"The total amount spent on health care in the USA is greater than in any other country in the world. Hospitalization related to pregnancy and childbirth costs some US$86 billion a year; the highest hospitalization costs of any area of medicine. Despite this, women in the USA have a greater lifetime risk of dying of pregnancy-related complications than women in 40 other countries. For example, the likelihood of a woman dying in childbirth in the USA is five times greater than in Greece, four times greater than in Germany, and three times greater than in Spain. More than two women die every day in the USA from pregnancy-related causes.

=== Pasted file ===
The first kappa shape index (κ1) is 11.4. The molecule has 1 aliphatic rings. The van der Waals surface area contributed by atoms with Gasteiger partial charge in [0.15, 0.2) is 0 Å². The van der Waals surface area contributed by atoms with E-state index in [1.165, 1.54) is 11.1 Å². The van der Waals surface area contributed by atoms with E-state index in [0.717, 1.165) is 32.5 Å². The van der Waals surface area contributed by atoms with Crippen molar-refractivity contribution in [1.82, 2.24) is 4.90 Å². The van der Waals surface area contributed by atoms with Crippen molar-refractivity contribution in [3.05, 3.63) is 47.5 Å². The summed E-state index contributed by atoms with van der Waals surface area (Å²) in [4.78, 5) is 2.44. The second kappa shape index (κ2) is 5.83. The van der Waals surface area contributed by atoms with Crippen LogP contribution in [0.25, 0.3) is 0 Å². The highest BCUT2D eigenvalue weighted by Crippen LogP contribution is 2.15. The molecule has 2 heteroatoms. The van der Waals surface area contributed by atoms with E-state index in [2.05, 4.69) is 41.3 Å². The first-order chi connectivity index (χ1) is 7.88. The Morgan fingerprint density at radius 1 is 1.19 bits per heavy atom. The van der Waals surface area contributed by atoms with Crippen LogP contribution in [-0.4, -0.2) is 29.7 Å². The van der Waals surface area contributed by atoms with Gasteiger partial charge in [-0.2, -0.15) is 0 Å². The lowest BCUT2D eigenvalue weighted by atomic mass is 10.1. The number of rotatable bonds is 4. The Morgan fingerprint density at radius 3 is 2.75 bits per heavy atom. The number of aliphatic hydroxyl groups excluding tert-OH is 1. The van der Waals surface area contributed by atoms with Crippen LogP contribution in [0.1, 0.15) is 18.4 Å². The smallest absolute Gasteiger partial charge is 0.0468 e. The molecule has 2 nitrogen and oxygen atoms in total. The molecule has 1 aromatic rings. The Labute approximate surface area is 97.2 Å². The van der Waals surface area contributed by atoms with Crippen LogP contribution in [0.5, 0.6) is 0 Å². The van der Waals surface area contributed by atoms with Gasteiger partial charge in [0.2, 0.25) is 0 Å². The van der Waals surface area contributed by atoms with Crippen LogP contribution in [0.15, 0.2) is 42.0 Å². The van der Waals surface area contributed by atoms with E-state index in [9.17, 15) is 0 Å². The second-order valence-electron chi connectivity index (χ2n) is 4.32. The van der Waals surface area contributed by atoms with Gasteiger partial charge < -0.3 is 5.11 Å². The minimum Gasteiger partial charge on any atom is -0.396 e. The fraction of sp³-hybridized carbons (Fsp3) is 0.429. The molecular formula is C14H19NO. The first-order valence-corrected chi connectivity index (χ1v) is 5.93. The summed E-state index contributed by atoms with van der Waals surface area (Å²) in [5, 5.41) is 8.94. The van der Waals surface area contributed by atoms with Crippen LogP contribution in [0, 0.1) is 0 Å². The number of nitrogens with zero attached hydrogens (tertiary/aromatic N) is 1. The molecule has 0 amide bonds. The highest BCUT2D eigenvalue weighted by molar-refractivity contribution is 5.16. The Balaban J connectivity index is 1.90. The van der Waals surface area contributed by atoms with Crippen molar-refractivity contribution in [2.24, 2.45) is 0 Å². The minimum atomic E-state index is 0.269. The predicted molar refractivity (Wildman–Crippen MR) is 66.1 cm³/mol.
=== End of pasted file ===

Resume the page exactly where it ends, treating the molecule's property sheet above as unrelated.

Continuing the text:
Maternal deaths are only the tip of the iceberg. Severe complications that result in a woman nearly dying, known as a “near miss”, increased by 25 per cent between 1998 and 2005. During 2004 and 2005, 68,433 women nearly died in childbirth in the USA. More than a third of all women who give birth in the USA – 1.7 million women each year – experience some type of complication that has an adverse effect on their health. African-American women are at especially high risk; they are nearly four times more likely to die of pregnancy-related complications than white women. Even for white women in the USA, however, the maternal mortality ratios are higher than for women in 24 other industrialized countries. These rates and disparities have not improved in more than 20 years. Maternal mortality ratios have actually increased from a low of 6.6 deaths per 100,000 live births in 1987 to 13.3 deaths per 100,000 live births in 2006. While some of the increase may be due to improved data collection, the fact that maternal mortality ratios have doubled is a cause for concern."